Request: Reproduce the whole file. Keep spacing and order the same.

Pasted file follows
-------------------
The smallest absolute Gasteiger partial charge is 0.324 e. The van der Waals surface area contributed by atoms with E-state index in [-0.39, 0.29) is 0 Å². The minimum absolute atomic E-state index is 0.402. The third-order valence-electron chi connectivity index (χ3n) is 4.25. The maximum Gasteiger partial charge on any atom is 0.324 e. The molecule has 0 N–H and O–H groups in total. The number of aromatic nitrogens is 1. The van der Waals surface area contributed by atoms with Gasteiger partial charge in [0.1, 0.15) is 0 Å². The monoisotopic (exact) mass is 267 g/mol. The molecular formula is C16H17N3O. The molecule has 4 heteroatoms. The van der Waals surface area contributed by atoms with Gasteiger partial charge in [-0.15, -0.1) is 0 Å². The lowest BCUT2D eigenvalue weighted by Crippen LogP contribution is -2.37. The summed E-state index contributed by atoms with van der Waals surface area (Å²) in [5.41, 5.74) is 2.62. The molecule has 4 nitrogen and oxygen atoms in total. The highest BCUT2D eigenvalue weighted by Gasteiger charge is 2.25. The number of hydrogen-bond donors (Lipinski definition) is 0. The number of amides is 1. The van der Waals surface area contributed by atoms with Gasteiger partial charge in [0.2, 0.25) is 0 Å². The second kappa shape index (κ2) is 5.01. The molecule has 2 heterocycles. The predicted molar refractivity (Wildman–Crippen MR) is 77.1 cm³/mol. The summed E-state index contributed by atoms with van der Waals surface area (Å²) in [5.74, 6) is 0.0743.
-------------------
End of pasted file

The smallest absolute Gasteiger partial charge is 0.324 e. The van der Waals surface area contributed by atoms with E-state index in [-0.39, 0.29) is 0 Å². The minimum absolute atomic E-state index is 0.402. The third-order valence-electron chi connectivity index (χ3n) is 4.25. The maximum Gasteiger partial charge on any atom is 0.324 e. The molecule has 0 N–H and O–H groups in total. The number of aromatic nitrogens is 1. The van der Waals surface area contributed by atoms with Gasteiger partial charge in [0.1, 0.15) is 0 Å². The monoisotopic (exact) mass is 267 g/mol. The molecular formula is C16H17N3O. The molecule has 4 heteroatoms. The van der Waals surface area contributed by atoms with Gasteiger partial charge in [-0.15, -0.1) is 0 Å². The lowest BCUT2D eigenvalue weighted by Crippen LogP contribution is -2.37. The summed E-state index contributed by atoms with van der Waals surface area (Å²) in [5.41, 5.74) is 2.62. The molecule has 4 nitrogen and oxygen atoms in total. The highest BCUT2D eigenvalue weighted by Gasteiger charge is 2.25. The number of hydrogen-bond donors (Lipinski definition) is 0. The number of amides is 1. The van der Waals surface area contributed by atoms with Gasteiger partial charge in [0.2, 0.25) is 0 Å². The second kappa shape index (κ2) is 5.01. The molecule has 2 heterocycles. The predicted molar refractivity (Wildman–Crippen MR) is 77.1 cm³/mol. The summed E-state index contributed by atoms with van der Waals surface area (Å²) in [5.74, 6) is 0.0743.